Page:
IMAGE(http://i785.photobucket.com/albums/yy134/rodeoratdogs/027-2.jpg)IMAGE(http://i785.photobucket.com/albums/yy134/rodeoratdogs/025.jpg)
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trot video~
http://www.youtube.com/watch?v=_KnkqNSWSa0

turn video~
http://www.youtube.com/watch?v=FxDS-s7AAvE

Heather
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Re: underrun heels

time is the key to my palomino, he needs I swear to be done every 2 weeks, no lie, if I dont then he falls apart quickly, needless to say i havent been doing him every 2 weeks, more like 4-5 weeks... but ive been workin the girls more and have been my focus lately, he is sorta on R& R .. i got to get back on his feet though there is some mounted shooting days coming up and he starts tripping alot when he is outta wack..

rodeoratdogs
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Re: underrun heels

Yeah I haven't been riding this mare either just because I want to get her straightened out first but she has 2 acres to roam on so shes not cooped up. I will do the trims every 3 weeks and it won't cost me any more than doing the front shoes and pads every 6. I'll invest in a pair of boots for her and they will be worth the money since you can take them off when you are not useing them, I was already thinking of that anyway, it just helps to get other thoughts on her, an its really confirms most of what I have been thinking and better than that gives me a plan of action, I love this forum :flower

I went back and looked at horse.com and the Cavallo boots were the ones I was looking at, they are only 130.00. Does any one know, does it just go by whatever your horses shoe size thats what size they would wear in the boot?

accphotography
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Re: underrun heels

Oh yes, they're WAY too long. I can easily see how long and crushecd under her heels are in the side shot (and usually I prefer a solar shot for that). She's even bull nosed and flared. I hate to say it, but this really is just bad farrier work. I think this girl looks to have pretty good feet, they just need alot of help to get back to where they should be.

Can you trim yourself? If not I'd be on the hunt for a new farrier/trimmer. Make it clear what you want before they even touch her. Also... keep in mind not to let them do it too fast. Some farriers get a bit reckless about getting the foot back to the visually right shape and can really sore a horse badly if they don't take their time. I'd love to see a solar shot but I'm betting there is LOTS of room to work with on this foot though.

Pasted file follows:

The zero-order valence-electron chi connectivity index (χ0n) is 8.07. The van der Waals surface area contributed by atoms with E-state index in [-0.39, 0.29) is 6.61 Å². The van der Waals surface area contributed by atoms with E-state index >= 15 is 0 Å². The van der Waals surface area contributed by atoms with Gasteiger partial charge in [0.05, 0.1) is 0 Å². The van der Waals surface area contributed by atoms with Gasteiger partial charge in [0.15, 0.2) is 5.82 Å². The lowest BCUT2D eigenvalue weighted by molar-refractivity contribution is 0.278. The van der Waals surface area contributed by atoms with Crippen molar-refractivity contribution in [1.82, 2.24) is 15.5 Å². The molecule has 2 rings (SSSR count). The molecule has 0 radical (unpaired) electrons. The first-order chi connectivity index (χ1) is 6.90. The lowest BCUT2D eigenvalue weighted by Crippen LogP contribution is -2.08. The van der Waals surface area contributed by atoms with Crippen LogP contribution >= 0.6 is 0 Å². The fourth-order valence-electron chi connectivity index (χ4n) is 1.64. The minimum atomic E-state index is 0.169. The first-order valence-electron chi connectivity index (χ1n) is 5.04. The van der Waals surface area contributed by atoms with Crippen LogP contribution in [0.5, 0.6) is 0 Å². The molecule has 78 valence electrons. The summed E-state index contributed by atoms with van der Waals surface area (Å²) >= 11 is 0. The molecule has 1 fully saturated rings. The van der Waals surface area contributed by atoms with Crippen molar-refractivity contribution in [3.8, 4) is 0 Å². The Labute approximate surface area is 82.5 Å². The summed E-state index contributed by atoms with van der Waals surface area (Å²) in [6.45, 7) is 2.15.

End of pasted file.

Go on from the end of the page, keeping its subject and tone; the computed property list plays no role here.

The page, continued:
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rodeoratdogs
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Re: underrun heels

Yes you can easily see how all her weight is on her heels, what is a solar shot? I can still trim but my shoulders are shot so :( thats my problem, I might beable to rasp them a bit inbetween trims. Did you look at the videos?

accphotography
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Re: underrun heels

Like this:

IMAGE(http://www.accphotography.com/gallery/download/19625-3/LF3.jpg)

Unfortunately I'm not good at determining much from a video.

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accphotography
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Re: underrun heels

FWIW that photo shows a fairly correctly trimmed hoof with the heels pretty close to the right place (they could come back a hair more).

This shows a pretty severely underrun heel with overlaid bars and a crazy long overall wall:
IMAGE(http://www.holisticequine.com/new/hoofcare/images/test06.jpg)

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rodeoratdogs
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Re: underrun heels

Ok thats what I was thinking you meant but wasn't sure. She has the pads and shoes on so not possible until I get those off.

accphotography
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Re: underrun heels

Oh... duh. :rofl I forgot about that.

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rodeoratdogs
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Re: underrun heels

Lol...ok.

lipigirl
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Re: underrun heels

My Paso Fino mare has very flat feet caused by underun heels, the farriers here don't ever seem to sort it out, she is now un-shod and I ride her in Old MAcs just on the fronts but she never grows a lot of hoof which doesn't help matters at all !!!

pandemonium